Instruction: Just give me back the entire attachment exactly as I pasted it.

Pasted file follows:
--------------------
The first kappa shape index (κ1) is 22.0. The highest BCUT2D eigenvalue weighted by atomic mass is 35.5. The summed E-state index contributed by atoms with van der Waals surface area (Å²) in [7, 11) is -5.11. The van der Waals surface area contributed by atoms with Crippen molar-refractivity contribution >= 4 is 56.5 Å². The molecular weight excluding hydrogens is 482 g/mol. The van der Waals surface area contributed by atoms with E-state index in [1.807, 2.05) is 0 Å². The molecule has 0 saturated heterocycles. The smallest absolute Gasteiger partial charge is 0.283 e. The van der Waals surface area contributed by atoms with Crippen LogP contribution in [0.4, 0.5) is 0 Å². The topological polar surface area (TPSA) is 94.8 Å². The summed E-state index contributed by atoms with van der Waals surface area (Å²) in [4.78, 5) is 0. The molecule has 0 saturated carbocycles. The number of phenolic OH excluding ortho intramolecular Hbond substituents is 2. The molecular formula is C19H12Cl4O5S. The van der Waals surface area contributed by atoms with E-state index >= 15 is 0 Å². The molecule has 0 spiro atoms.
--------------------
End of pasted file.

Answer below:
The first kappa shape index (κ1) is 22.0. The highest BCUT2D eigenvalue weighted by atomic mass is 35.5. The summed E-state index contributed by atoms with van der Waals surface area (Å²) in [7, 11) is -5.11. The van der Waals surface area contributed by atoms with Crippen molar-refractivity contribution >= 4 is 56.5 Å². The molecular weight excluding hydrogens is 482 g/mol. The van der Waals surface area contributed by atoms with E-state index in [1.807, 2.05) is 0 Å². The molecule has 0 saturated heterocycles. The smallest absolute Gasteiger partial charge is 0.283 e. The van der Waals surface area contributed by atoms with Crippen LogP contribution in [0.4, 0.5) is 0 Å². The topological polar surface area (TPSA) is 94.8 Å². The summed E-state index contributed by atoms with van der Waals surface area (Å²) in [4.78, 5) is 0. The molecule has 0 saturated carbocycles. The number of phenolic OH excluding ortho intramolecular Hbond substituents is 2. The molecular formula is C19H12Cl4O5S. The van der Waals surface area contributed by atoms with E-state index >= 15 is 0 Å². The molecule has 0 spiro atoms.